Presentation on theme: "It’s not about finding the right activity as much as changing the way you present the activity. Talk Maths Camden Maths Learning Network."— Presentation transcript:
It’s not about finding the right activity as much as changing the way you present the activity. Talk Maths Camden Maths Learning Network
Developing Maths Through Talk Emma Bretherton and Paul Smith Lord Scudamore Foundation School
What were our aims? Improve mathematical reasoning and questioning skills, Enhance the quality of interaction, Increase confidence through positive shared experiences, Investigate methods of problem solving and ways of recording work, A more individualised Maths curriculum through different learning styles.
Why should we use ‘Talk Maths’? Children need to talk and to experience a rich diet of spoken language in order to open up their thinking and learning. Aims to improve children’s confidence in maths as well as promote a positive risk-taking ethos.
Ways of encouraging meaningful talk Talk partners, Discussion time before making a response, Reduce passive listening time, Thinking, pairing, group sharing, Investigation work that can be shared, An agreed set of rules for all, ‘Ready to share’ signal, Challenge peers through response. “Why did...?”, “How will... ?”, “What if you...?”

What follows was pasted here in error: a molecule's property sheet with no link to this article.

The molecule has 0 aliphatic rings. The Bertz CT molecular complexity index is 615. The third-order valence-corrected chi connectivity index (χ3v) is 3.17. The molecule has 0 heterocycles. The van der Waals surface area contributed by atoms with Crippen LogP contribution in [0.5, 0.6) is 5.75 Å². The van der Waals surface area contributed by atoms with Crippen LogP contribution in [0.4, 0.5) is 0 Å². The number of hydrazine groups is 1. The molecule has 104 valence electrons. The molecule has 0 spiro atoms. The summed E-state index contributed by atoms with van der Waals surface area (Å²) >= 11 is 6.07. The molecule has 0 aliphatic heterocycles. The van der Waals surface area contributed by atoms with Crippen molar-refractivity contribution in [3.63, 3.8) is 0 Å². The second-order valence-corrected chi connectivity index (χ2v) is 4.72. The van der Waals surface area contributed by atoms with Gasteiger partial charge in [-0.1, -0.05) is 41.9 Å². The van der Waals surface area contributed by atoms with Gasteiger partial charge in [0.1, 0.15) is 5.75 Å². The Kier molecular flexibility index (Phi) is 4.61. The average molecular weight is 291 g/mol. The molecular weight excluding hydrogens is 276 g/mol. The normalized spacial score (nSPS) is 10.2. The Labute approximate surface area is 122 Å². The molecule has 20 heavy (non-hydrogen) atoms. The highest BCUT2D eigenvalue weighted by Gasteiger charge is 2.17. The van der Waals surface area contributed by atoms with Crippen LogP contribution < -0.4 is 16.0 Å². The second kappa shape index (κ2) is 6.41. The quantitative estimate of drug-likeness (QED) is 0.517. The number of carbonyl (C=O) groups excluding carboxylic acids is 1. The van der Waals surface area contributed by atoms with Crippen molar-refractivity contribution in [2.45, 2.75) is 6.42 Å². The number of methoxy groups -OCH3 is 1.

Impact on attainment Children are more able to apply their ‘true facts’ knowledge when problem solving: SATs 2009 Key Stage 1 - 90% (projected 78%) Key Stage 2 - 81% (projected 64%)
Impact on teaching Questions that engage pupils and encourage them to explore ideas to a higher level. Less formal methods to help children develop links. Greater use of a variety of stimuli.
Impact on learners Feedback discussions led by the pupils. Realising that there is more than one answer and way to get there. Effect on those who relied on security of traditional right/wrong approach.
The ‘Talk Maths’ way Trying out the 9 questions: 1.Why is that a good mistake? 2.If we know this, what else do we know? 3.Give me...tell me...show me... 4.Why is this the odd one out? 5.The answer is...what is the question? 6.Can you zone in? 7.Give me a silly answer for...? 8.Always, sometimes, never true? 9.Give me a P eculiar, O bvious, G eneral example. Talk Maths Camden Maths Learning Network
Example – Always, sometimes, never true? All prime numbers must be odd. The square of an odd number e.g. 7x7 =49 is always one more than a multiple of 4. The product of any 3 consecutive odd numbers is always divisible by 3
Getting everyone on board Professional Enquiry Group formed Focus – ‘Developing Mathematics through a dialogic learning approach’ Enquiry through own class practice Collaborative approach - impact of our research INSET - use of ‘Talk Maths’ throughout the school Homework - teachers to try 3 of the 9 questions over a specified period
Getting everyone on board Feedback meeting - share experiences Bank of resources set up Coordinators observed ‘Talk Maths’ throughout school Individual areas for further development Small scale department meetings held on regular basis Discuss progress and expand ideas
Match teachers with similar areas of development Provide time to collaboratively plan and teach ‘Talk Maths’ sessions designed to further their area of interest Look at ways of including parents in ‘Talk Maths’ Our next step:
Discussion and Questions Tables code activity: - First impressions, - Methods of approach, - What helped? Ways of developing dialogic learning Questions